Another Jewish year for the Chicago Cubs

Another year, another painful season for Chicago Cubs fans.

This erev Rosh Hashanah marks the last game of the season for the team that hasn’t won a World Series since 1908 and hasn’t advanced to the World Series since 1945. Jewcy Editor in Chief Jason Diamond knows this all too well.

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"My mother’s side of the family, they were old American Jews," Diamond told a crowd of forty during "A Night of Baseball Stories" held at WORD, an independently-owned book store in Brooklyn. "The first thing they got into, I mean before anything American, was the Chicago Cubs. I don’t know why, but I am the great-grandson of a Chicago Cubs fan," he said. "And that’s (pause) a horrible thing."

Despite lacking the answer to this enigma, Diamond stepped up to the mound to deliver a short story that night. In the semi-autobiographical tale, he offered a ballpark explanation as to how his ancestor, Julius Ginsberg, settled on the Cubs as his team — and how he may have inadvertently cursed them by shaving his beard.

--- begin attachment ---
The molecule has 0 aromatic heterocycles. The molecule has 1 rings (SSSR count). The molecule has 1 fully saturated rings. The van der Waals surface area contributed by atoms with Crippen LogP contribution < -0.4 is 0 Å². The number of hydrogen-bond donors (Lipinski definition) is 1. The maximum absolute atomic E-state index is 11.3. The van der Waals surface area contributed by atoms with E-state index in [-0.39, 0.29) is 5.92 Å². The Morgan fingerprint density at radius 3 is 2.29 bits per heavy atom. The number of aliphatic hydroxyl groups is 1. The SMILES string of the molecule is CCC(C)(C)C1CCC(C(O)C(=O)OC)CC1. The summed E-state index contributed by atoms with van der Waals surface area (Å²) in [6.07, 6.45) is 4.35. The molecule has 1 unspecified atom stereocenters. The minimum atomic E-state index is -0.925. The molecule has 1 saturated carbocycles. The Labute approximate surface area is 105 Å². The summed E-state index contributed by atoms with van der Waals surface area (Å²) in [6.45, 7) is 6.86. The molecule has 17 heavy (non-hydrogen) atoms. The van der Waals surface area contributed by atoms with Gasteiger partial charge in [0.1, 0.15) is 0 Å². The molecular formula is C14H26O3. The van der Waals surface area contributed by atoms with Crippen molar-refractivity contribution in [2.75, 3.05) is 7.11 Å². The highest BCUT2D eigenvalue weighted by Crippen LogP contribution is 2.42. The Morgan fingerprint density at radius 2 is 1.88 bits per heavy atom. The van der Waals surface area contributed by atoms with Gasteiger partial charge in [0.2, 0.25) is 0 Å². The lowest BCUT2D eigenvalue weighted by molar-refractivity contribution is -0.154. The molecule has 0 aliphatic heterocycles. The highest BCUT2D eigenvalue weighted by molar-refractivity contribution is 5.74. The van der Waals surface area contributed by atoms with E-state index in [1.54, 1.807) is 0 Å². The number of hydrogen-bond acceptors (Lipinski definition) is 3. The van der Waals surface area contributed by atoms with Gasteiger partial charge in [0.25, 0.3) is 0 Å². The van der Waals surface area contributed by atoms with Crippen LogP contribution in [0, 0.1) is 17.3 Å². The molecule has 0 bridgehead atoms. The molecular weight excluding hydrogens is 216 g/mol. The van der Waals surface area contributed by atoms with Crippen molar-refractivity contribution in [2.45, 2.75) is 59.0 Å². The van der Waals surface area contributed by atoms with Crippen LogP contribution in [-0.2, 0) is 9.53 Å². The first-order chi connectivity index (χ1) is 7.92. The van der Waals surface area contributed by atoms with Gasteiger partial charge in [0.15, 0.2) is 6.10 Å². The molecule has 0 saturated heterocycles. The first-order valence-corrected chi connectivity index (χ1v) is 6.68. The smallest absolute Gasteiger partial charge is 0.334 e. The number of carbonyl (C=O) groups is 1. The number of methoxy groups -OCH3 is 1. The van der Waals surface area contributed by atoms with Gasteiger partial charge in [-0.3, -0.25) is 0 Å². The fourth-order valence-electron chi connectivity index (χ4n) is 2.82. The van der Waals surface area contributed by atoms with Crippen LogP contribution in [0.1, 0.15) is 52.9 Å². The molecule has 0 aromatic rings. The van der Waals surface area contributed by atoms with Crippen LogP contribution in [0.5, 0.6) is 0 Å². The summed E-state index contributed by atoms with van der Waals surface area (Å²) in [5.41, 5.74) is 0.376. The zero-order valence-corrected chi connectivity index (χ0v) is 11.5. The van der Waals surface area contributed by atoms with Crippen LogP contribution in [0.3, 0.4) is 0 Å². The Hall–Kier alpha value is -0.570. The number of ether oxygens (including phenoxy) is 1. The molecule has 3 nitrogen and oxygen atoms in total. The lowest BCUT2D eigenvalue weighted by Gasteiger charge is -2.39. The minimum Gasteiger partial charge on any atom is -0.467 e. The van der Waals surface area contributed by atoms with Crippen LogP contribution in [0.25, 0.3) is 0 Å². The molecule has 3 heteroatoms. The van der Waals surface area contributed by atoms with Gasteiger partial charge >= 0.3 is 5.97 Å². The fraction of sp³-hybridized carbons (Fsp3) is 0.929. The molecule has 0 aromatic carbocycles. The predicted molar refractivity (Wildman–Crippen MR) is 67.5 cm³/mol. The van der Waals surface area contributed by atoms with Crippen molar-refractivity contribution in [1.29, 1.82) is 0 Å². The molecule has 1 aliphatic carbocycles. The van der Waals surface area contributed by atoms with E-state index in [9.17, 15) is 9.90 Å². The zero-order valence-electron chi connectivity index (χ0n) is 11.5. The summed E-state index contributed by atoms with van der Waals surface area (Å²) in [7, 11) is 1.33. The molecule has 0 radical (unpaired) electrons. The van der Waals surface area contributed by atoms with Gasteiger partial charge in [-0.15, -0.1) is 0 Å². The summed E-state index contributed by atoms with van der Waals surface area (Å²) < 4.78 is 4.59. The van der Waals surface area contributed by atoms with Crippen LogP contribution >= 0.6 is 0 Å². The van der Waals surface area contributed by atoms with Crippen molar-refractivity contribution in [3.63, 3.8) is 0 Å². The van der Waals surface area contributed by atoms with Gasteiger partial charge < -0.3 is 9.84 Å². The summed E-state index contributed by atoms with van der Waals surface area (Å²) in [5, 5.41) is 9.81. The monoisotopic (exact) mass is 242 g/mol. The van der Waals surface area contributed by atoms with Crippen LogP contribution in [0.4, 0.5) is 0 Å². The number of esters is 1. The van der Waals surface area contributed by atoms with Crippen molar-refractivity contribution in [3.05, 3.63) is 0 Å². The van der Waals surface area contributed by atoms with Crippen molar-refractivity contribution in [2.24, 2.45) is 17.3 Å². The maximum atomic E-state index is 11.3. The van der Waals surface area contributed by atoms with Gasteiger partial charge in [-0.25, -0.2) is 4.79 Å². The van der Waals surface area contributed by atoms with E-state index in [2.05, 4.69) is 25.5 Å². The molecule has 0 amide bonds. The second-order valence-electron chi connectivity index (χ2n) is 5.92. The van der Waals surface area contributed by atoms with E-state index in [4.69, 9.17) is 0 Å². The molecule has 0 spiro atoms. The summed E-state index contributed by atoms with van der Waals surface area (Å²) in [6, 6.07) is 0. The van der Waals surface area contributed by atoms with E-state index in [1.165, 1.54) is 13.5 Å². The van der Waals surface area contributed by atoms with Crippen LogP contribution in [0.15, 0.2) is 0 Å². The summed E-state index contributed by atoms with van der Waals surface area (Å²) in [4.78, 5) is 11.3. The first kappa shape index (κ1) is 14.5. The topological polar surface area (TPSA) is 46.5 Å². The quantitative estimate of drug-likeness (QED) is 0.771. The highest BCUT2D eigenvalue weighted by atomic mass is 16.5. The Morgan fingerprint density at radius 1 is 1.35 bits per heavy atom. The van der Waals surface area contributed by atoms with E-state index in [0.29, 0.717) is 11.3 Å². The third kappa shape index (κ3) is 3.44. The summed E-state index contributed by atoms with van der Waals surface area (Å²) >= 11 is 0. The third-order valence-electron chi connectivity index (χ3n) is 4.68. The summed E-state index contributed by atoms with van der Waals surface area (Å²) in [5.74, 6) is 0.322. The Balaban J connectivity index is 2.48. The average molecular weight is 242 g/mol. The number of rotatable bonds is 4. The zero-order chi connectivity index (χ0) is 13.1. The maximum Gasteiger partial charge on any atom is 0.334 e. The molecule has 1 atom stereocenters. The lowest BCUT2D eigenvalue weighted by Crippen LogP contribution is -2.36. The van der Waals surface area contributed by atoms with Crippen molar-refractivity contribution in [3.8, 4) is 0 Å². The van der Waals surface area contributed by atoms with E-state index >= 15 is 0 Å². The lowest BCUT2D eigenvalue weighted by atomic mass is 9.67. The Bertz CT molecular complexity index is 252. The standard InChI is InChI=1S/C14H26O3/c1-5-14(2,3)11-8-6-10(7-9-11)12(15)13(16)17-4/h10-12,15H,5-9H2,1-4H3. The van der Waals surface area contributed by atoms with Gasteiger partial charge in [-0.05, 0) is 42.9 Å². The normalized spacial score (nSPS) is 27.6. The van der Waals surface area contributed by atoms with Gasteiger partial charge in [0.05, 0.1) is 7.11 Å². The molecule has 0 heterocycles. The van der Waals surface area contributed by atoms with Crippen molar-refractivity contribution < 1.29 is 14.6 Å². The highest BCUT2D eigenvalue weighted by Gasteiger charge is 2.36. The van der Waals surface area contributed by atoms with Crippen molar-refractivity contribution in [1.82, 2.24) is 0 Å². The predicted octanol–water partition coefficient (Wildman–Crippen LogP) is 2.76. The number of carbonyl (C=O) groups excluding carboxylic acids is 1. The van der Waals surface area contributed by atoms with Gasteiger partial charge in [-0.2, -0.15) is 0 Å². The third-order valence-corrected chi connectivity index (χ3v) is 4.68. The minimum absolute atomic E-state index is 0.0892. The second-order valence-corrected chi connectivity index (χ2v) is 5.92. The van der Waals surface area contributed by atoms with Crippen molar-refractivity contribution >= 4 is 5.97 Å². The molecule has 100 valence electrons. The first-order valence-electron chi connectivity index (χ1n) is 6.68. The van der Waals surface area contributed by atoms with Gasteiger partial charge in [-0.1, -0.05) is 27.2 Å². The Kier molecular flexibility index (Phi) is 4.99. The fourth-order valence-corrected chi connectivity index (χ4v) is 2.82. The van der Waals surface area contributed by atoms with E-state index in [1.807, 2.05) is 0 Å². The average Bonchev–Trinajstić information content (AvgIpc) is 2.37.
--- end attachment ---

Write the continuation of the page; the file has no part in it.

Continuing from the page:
While sprinkled with iconoclasm, Diamond’s story struck a sermonic chord. "You know, if you stay a Cubs fan, you’re gonna make a great Jew," Diamond’s dad once opined on the ride home from another Cubbies loss. "Because being a Jew and being Cubs fan is all about waiting. You wait, and you wait, and you never get what you want. You’ll wander in the desert dry-mouthed and miserable, but you will never get what you want."


Archive Notes:
Volunteer organization "Impact for Hunger" set a record for the 
largest canned food collection ever during a 1983 game between the New York Mets and the Chicago Cubs (The Cubs lost the game 5-2) … While playing for the Cubs in 2008, Jason Marquis became the first Jewish pitcher to hit a grand slam since 1950. This season, while playing for the Washington Nationals, Marquis became the fifth Jewish pitcher to register 100 wins … Well before becoming Major League Baseball commissioner, Ford Frick said in a 1934 broadcast, "Probably the greatest Jewish player ever in the leagues was Johnny Kling, catcher and ‘Brains’ of the famous old Chicago Cubs of the Frank Chance era" … Check out Jeremy Fine’s attempt to identify the best Jewish Chicago baseball players of all time

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